We have a 7 y/o Pyrador, altered male, lots of energy, super-guardian, barks at cars going by and intruders; has bitten one intruder (a friend he didn’t know;) and he doesn’t like men as much as women. In the next 6-9 months, we are taking him away from 3 rural acres (we currently live in the country bordering a national forest) where he can run to his heart’s desire. We are moving into a 5th-wheel RV while we tour the nation for our retirement. He will have to be on a leash or lead at all times and will have strangers around him at all time (whom he will bark his head off at). How do we make this drastic change in his lifestyle? We are healthy owners and plan to walk him often, but we know the barking and restraint will be a problem. Thank you, Kyla F.
So- think of the breeds that went into your mix. Labs are normally considered fairly docile and people oriented, but the Great Pyrenees is a different story. This is a powerful breed conceived with a very protective instinct, and are known to bark at just about everything. It’s not his fault at all, just the purpose for which he was bred.
It sounds to me the most important thing you need to consider is working on social skills, especially if he is aggressive toward strangers right now. I’m sorry to say, at 7 years old, that is not going to be easy. Dogs are most receptive to new experiences and welcome new encounters during puppyhood, specifically 12-16 months. It can be much harder to socialize a grown adult. It’s not his fault at all; even if he is fantastically social, this is a breed that will bark at unfamiliar things encroaching his territory.
You can try rewarding him for allowing strangers to approach, asking strangers to hand him treats, etc. Show him strangers aren’t a threat. You can contact a certified animal behaviorist if you have the money to afford one (be sure he is an actual certified behaviorist, and not just a trainer), which could offer one on one help.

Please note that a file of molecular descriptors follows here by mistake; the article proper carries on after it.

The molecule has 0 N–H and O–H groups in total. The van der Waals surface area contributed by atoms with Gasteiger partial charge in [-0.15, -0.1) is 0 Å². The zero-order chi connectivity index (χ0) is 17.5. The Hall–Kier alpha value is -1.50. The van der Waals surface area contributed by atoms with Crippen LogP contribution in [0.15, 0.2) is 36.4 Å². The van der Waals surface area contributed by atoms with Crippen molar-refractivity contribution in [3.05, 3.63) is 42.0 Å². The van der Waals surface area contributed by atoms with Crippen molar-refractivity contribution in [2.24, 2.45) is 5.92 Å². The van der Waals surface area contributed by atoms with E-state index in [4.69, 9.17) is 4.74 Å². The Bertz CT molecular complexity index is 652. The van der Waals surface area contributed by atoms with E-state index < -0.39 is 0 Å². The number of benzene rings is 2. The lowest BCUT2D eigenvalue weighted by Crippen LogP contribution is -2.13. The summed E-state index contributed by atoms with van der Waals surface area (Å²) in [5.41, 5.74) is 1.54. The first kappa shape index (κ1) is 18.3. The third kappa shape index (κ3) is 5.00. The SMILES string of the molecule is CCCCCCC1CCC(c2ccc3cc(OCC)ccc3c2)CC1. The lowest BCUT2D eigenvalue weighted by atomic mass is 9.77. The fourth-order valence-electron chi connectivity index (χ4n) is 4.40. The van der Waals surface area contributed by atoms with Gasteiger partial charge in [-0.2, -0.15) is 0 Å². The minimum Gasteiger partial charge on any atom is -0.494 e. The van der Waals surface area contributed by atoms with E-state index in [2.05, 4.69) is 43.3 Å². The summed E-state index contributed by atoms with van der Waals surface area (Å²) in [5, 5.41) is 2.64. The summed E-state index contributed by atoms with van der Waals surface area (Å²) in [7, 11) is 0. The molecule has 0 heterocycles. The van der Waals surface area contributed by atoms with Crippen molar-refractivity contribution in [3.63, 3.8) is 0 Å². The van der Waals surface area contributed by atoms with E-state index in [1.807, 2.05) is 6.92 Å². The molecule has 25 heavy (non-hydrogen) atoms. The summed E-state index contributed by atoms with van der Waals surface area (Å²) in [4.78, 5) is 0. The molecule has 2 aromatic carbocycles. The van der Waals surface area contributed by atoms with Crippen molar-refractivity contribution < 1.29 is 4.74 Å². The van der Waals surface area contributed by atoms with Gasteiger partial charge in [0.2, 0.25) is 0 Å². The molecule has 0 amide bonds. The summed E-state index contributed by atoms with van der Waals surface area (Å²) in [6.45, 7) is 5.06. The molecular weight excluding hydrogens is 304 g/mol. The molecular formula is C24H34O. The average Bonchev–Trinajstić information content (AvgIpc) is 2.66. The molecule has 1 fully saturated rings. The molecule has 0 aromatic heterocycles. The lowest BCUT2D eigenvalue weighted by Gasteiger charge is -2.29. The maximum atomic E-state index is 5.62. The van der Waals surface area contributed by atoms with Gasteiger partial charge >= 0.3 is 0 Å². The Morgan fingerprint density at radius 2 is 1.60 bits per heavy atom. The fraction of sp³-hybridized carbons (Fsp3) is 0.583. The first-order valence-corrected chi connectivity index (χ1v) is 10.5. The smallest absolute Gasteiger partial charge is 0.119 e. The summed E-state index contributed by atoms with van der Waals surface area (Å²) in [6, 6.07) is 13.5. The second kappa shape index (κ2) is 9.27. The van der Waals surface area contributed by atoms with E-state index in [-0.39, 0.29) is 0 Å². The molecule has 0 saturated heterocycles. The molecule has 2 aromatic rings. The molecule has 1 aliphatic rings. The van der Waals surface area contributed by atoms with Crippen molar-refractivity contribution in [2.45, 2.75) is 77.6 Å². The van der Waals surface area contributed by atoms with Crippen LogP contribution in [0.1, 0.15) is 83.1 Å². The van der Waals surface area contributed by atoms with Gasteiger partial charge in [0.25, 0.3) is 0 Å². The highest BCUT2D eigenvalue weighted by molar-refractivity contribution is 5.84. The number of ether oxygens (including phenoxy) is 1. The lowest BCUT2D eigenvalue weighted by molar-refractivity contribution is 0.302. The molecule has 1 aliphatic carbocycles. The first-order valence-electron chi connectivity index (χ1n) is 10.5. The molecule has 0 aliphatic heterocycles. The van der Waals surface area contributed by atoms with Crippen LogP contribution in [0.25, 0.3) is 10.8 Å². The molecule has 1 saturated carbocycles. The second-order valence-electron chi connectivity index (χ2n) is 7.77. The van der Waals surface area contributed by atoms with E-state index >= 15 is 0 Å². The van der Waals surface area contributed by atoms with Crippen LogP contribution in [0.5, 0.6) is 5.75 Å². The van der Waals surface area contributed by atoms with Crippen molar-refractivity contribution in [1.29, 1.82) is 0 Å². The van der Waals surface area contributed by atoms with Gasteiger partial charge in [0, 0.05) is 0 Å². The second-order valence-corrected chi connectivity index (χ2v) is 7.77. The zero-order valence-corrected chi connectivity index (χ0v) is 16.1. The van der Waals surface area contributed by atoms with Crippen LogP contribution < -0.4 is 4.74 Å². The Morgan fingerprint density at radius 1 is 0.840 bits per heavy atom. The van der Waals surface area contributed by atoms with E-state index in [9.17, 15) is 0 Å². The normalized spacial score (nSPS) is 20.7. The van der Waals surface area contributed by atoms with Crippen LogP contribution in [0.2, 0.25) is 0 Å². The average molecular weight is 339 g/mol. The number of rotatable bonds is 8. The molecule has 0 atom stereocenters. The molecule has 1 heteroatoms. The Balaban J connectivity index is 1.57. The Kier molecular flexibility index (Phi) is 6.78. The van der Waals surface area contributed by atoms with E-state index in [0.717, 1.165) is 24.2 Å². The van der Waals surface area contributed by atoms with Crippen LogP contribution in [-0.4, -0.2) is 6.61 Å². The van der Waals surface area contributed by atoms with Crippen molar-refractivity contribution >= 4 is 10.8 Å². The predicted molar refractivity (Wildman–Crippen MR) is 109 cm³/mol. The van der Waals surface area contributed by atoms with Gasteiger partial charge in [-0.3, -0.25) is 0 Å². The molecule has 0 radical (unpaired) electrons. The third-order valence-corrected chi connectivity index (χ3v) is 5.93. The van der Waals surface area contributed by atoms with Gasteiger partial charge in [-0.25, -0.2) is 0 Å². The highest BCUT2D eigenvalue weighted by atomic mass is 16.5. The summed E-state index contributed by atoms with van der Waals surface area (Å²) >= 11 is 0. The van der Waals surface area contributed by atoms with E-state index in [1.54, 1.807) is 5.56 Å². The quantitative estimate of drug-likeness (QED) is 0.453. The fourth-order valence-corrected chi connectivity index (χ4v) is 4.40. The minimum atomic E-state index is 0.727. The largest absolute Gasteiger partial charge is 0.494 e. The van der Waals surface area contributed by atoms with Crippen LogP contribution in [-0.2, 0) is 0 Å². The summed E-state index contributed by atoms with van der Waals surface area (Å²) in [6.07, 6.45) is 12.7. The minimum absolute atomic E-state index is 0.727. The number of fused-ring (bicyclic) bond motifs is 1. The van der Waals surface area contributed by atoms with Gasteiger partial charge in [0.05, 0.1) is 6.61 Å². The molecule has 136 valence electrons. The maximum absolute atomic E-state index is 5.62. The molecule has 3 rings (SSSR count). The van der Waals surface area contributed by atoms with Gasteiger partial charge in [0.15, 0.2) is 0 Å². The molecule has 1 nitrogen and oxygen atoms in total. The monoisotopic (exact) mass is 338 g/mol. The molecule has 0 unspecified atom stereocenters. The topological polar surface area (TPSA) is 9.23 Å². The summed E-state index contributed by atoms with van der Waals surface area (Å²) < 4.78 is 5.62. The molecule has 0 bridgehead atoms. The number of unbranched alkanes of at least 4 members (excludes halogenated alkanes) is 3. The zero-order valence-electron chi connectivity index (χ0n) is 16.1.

If you are going to be around kids or other strangers are likely to approach while you’re away, I would certainly suggest keeping him inside as opposed to outside on the leash.
Consider a body harness with a sign, something like ‘don’t approach, or ‘do not pet’. I’m sure you’ve seen the harnesses that service dogs wear, with signs alerting strangers not to pet? Don’t go with those exact colors, but something that stands out.
Try this Training Method:
When your dog is barking, say “Quiet” in a calm (don’t show any emotion), firm voice. Wait until he stops barking, even if it’s just to take a breath, then praise him and give him a treat. Just be careful to never reward him while he’s barking. Eventually he will figure out that if he stops barking at the word “quiet” he gets a treat (and make it a delicious treat, such as cheese or chicken, to make it worth more than the barking.)
You might consider investing in a ‘bark’ collar. Not all ‘shock’ or jolt your pup; many of the new ones will offer a sound and vibration correction as well. You can also talk to your vet concerning mood altering medications, such as those used to treat excess anxiety or depression in dogs. Anxious dogs will often bark more.
As far as strangers entering your area or home while you are away, this is what GP’s were bred to prevent (as far as animals/predators) and it would be natural for your dog to show aggression. You might want to check the laws in the area you will be in regarding dogs, and prepare accordingly; not all will side with the homeowner (though it does seem ridiculous for any legal system to support an intruder).
Avoid muzzles that restrict your dog from panting, which any that prevent barking would probably do, but this could prevent dog bites.
Finally, I don’t like to suggest this and I’m sure you might cringe at the idea, but it is a preferred alternative to sheltering him. There is a surgery you can talk to your vet about that will ‘soften’ his bark.